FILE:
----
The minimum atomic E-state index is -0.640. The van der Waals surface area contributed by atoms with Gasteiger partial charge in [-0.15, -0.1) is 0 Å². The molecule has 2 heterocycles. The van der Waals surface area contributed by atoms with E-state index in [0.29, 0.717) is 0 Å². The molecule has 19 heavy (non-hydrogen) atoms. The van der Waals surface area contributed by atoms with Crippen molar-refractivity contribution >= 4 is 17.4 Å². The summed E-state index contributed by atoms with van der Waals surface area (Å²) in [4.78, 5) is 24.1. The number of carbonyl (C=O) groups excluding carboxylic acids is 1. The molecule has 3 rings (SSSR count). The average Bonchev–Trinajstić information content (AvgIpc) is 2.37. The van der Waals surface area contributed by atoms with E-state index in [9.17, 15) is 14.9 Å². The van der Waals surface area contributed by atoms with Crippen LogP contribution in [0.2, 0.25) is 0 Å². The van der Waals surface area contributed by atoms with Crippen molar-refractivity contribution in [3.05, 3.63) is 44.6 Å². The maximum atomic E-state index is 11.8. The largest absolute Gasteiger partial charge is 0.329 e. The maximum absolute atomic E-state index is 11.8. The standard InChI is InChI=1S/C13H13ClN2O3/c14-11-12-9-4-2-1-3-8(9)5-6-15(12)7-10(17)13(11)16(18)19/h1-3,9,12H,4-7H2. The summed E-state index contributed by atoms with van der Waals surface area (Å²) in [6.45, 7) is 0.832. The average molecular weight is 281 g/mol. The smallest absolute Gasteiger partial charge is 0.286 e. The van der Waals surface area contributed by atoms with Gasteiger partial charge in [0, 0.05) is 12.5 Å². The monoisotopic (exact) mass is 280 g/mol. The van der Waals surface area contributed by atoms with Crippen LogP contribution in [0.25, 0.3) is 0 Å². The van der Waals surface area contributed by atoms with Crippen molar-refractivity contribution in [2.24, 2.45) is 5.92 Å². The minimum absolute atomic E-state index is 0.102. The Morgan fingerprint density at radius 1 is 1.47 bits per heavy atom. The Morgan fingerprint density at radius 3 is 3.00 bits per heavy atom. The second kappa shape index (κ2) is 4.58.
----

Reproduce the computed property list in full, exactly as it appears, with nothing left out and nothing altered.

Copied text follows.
The minimum atomic E-state index is -0.640. The van der Waals surface area contributed by atoms with Gasteiger partial charge in [-0.15, -0.1) is 0 Å². The molecule has 2 heterocycles. The van der Waals surface area contributed by atoms with E-state index in [0.29, 0.717) is 0 Å². The molecule has 19 heavy (non-hydrogen) atoms. The van der Waals surface area contributed by atoms with Crippen molar-refractivity contribution >= 4 is 17.4 Å². The summed E-state index contributed by atoms with van der Waals surface area (Å²) in [4.78, 5) is 24.1. The number of carbonyl (C=O) groups excluding carboxylic acids is 1. The molecule has 3 rings (SSSR count). The average Bonchev–Trinajstić information content (AvgIpc) is 2.37. The van der Waals surface area contributed by atoms with E-state index in [9.17, 15) is 14.9 Å². The van der Waals surface area contributed by atoms with Crippen LogP contribution in [0.2, 0.25) is 0 Å². The van der Waals surface area contributed by atoms with Crippen molar-refractivity contribution in [3.05, 3.63) is 44.6 Å². The maximum atomic E-state index is 11.8. The largest absolute Gasteiger partial charge is 0.329 e. The maximum absolute atomic E-state index is 11.8. The standard InChI is InChI=1S/C13H13ClN2O3/c14-11-12-9-4-2-1-3-8(9)5-6-15(12)7-10(17)13(11)16(18)19/h1-3,9,12H,4-7H2. The summed E-state index contributed by atoms with van der Waals surface area (Å²) in [6.45, 7) is 0.832. The average molecular weight is 281 g/mol. The smallest absolute Gasteiger partial charge is 0.286 e. The van der Waals surface area contributed by atoms with Gasteiger partial charge in [0, 0.05) is 12.5 Å². The monoisotopic (exact) mass is 280 g/mol. The van der Waals surface area contributed by atoms with Crippen LogP contribution in [0.25, 0.3) is 0 Å². The van der Waals surface area contributed by atoms with Crippen molar-refractivity contribution in [2.24, 2.45) is 5.92 Å². The minimum absolute atomic E-state index is 0.102. The Morgan fingerprint density at radius 1 is 1.47 bits per heavy atom. The Morgan fingerprint density at radius 3 is 3.00 bits per heavy atom. The second kappa shape index (κ2) is 4.58.